Do the French Do More With Less?
How does France’s economy survive with a 35-hour week — and lots of holidays?
April 25, 2002
In recent years, Americans have become extremely health-conscious. They exercise, diet — and generally try to stay away from high-fat, high-cholesterol foods.
Many people in the United States also do not smoke and abstain from alcohol and caffeine. But it doesn’t seem to work. On a life-expectancy chart used by the World Health Organization, Americans rank an embarrassing 24th on the scale.
By contrast, the stereotypical French citizen sits all day at a café, drinking strong coffee with sugar and eating buttered croissants. And if they’re not puffing away on cigarettes themselves, the French get plenty of second-hand smoke from other patrons in their legendary bistros — which serve up a delicious cuisine based on meat and butter.
Based on that evidence, you might expect the French to be dropping like flies. But, statistically, the French are slimmer than Americans — and they also manage to live longer and healthier lives.
On the same life-expectancy scale developed by the WHO, France scored third — behind only Japan and Australia. Life expectancy in France is 3.5 years longer than in the United States — 78 years vs. 75.5 years.
So what is the secret of their longevity? Red wine appears to be one factor. France is the global leader in per capita consumption of wine, drinking a whopping 60 liters of it per person every year.
Scientific tests consistently have shown that red wine is effective in reducing cholesterol levels and preventing heart disease.
In fact, researchers originally developed the idea that wine might be good for you by studying the French region of Perigord — the center of foie gras production.
Despite consuming large portions of cholesterol-laden goose liver, the residents of Perigord don’t suffer disproportionately from clogged arteries.
And the French have plenty of time on their hands to enjoy their vin. In fact, their leisure keeps increasing. In an effort to cut unemployment, the French government introduced a mandatory 35-hour work week in the late 1990s — with no reduction in pay.
This compares to the average U.S. work week of a hefty 44 hours — 21% more than in France.
In fact, Americans work 1,956 hours per year, compared to 1,604 hours worked by the French. Workers in the United States also get less vacation — a paltry 23 days compared to 35 days in France.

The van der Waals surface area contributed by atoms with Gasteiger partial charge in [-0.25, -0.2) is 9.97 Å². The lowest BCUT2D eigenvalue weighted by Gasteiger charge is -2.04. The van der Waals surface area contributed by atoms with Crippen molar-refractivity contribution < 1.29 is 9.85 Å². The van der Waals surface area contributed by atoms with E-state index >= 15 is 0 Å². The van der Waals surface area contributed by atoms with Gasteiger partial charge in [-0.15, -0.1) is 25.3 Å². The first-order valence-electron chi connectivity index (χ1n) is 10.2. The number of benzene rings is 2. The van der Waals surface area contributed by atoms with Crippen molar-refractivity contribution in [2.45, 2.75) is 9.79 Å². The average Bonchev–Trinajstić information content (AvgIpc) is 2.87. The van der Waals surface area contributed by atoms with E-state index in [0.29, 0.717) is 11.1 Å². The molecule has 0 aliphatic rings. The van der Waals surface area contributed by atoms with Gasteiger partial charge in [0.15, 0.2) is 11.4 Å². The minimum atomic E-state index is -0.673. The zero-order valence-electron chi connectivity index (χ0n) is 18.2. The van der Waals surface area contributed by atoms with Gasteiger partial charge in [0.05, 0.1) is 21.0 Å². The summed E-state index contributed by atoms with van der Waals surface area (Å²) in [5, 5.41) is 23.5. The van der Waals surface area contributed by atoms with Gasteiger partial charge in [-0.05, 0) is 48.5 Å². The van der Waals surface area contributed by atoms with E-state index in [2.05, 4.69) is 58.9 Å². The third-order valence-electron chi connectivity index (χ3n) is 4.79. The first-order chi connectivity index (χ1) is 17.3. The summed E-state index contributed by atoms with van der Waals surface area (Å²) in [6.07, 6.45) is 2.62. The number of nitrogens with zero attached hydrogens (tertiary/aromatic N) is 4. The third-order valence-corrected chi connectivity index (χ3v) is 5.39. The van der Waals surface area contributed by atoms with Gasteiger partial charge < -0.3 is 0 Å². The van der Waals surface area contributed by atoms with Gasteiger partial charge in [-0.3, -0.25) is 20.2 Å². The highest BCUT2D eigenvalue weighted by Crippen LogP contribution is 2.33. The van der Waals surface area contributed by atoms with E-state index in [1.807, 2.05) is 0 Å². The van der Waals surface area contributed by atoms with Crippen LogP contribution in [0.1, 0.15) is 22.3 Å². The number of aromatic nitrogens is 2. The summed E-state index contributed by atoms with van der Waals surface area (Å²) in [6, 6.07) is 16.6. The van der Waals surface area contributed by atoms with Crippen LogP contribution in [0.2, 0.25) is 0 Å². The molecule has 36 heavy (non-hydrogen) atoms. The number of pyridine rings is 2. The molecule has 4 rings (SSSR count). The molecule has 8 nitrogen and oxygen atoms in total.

Since they work nearly 21% less hours every week than Americans, the French must be poorer, right? Well, French monthly wages are some 20% lower than U.S. wages in U.S. dollar terms.
However, such measures are notoriously unreliable and depend crucially on currency fluctuations. For example, the euro lost around a third of its value since it was introduced in 1999. In fact, French wages measured in dollar terms have dropped by only 10% since 1998.
It makes much more sense to look at labor productivity. On a per-worker basis, the United States still leads France. However, on a per-hour basis, the French are in the lead.
Between 1997 and 2000, French hourly productivity grew by 2.4% per year — compared to a 0.8% level of growth from 1990 to 1997.
On the other hand, per-worker productivity growth in the United States which officials — including Fed Chairman Alan Greenspan — have been bragging about looks much less impressive when adjusted for a massive increase in hours worked.
Since the 1950s, when Americans tended to work less than the Europeans, Western Europe in general has emphasized per hour productivity growth, resulting in a potentially much more efficient economy. Not to mention a vastly superior quality of life.
Perhaps hard-working Americans can learn a little something about the good life — and how to take time to enjoy it — from their French counterparts.